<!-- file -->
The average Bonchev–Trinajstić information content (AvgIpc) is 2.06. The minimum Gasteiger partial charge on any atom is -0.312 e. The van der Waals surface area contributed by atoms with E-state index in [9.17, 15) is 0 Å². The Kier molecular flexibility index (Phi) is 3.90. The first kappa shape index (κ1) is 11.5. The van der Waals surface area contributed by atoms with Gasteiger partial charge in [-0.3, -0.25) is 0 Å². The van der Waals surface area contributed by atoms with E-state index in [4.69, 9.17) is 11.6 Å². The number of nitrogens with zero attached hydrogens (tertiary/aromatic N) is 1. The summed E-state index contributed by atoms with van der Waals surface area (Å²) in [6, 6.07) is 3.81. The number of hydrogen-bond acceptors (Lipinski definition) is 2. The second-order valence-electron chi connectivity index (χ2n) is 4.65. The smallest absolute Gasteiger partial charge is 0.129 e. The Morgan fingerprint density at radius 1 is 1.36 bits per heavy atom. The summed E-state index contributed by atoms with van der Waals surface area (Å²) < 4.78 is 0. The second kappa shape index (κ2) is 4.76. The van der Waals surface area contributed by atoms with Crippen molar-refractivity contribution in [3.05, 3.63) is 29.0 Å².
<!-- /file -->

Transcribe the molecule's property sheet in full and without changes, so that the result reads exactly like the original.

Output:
The average Bonchev–Trinajstić information content (AvgIpc) is 2.06. The minimum Gasteiger partial charge on any atom is -0.312 e. The van der Waals surface area contributed by atoms with E-state index in [9.17, 15) is 0 Å². The Kier molecular flexibility index (Phi) is 3.90. The first kappa shape index (κ1) is 11.5. The van der Waals surface area contributed by atoms with Gasteiger partial charge in [-0.3, -0.25) is 0 Å². The van der Waals surface area contributed by atoms with E-state index in [4.69, 9.17) is 11.6 Å². The number of nitrogens with zero attached hydrogens (tertiary/aromatic N) is 1. The summed E-state index contributed by atoms with van der Waals surface area (Å²) in [6, 6.07) is 3.81. The number of hydrogen-bond acceptors (Lipinski definition) is 2. The second-order valence-electron chi connectivity index (χ2n) is 4.65. The smallest absolute Gasteiger partial charge is 0.129 e. The Morgan fingerprint density at radius 1 is 1.36 bits per heavy atom. The summed E-state index contributed by atoms with van der Waals surface area (Å²) < 4.78 is 0. The second kappa shape index (κ2) is 4.76. The van der Waals surface area contributed by atoms with Crippen molar-refractivity contribution in [3.05, 3.63) is 29.0 Å².